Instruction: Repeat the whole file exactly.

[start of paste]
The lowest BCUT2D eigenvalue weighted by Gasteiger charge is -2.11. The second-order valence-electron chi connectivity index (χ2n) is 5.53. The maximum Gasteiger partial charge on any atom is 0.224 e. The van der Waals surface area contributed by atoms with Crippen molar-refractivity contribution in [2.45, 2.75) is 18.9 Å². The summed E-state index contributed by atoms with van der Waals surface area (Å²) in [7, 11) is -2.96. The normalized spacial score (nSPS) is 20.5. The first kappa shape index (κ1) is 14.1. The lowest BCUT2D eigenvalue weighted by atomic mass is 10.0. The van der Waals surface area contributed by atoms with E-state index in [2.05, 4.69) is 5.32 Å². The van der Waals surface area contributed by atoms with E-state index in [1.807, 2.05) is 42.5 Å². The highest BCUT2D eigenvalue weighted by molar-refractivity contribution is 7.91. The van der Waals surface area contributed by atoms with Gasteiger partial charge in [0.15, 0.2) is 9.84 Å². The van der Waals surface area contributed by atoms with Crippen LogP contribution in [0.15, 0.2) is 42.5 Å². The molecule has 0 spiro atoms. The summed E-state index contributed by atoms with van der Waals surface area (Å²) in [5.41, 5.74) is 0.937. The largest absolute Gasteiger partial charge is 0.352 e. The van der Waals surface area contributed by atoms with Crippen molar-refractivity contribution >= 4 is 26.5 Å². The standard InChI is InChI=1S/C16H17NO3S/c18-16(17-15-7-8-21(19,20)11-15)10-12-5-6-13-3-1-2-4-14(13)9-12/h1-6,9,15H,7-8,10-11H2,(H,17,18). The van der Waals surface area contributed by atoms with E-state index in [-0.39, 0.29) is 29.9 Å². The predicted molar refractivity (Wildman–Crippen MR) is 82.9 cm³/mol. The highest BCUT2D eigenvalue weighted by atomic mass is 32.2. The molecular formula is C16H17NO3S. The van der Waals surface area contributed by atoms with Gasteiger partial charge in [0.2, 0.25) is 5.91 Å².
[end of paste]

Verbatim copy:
The lowest BCUT2D eigenvalue weighted by Gasteiger charge is -2.11. The second-order valence-electron chi connectivity index (χ2n) is 5.53. The maximum Gasteiger partial charge on any atom is 0.224 e. The van der Waals surface area contributed by atoms with Crippen molar-refractivity contribution in [2.45, 2.75) is 18.9 Å². The summed E-state index contributed by atoms with van der Waals surface area (Å²) in [7, 11) is -2.96. The normalized spacial score (nSPS) is 20.5. The first kappa shape index (κ1) is 14.1. The lowest BCUT2D eigenvalue weighted by atomic mass is 10.0. The van der Waals surface area contributed by atoms with E-state index in [2.05, 4.69) is 5.32 Å². The van der Waals surface area contributed by atoms with E-state index in [1.807, 2.05) is 42.5 Å². The highest BCUT2D eigenvalue weighted by molar-refractivity contribution is 7.91. The van der Waals surface area contributed by atoms with Gasteiger partial charge in [0.15, 0.2) is 9.84 Å². The van der Waals surface area contributed by atoms with Crippen LogP contribution in [0.15, 0.2) is 42.5 Å². The molecule has 0 spiro atoms. The summed E-state index contributed by atoms with van der Waals surface area (Å²) in [5.41, 5.74) is 0.937. The largest absolute Gasteiger partial charge is 0.352 e. The van der Waals surface area contributed by atoms with Crippen molar-refractivity contribution >= 4 is 26.5 Å². The standard InChI is InChI=1S/C16H17NO3S/c18-16(17-15-7-8-21(19,20)11-15)10-12-5-6-13-3-1-2-4-14(13)9-12/h1-6,9,15H,7-8,10-11H2,(H,17,18). The van der Waals surface area contributed by atoms with E-state index in [-0.39, 0.29) is 29.9 Å². The predicted molar refractivity (Wildman–Crippen MR) is 82.9 cm³/mol. The highest BCUT2D eigenvalue weighted by atomic mass is 32.2. The molecular formula is C16H17NO3S. The van der Waals surface area contributed by atoms with Gasteiger partial charge in [0.2, 0.25) is 5.91 Å².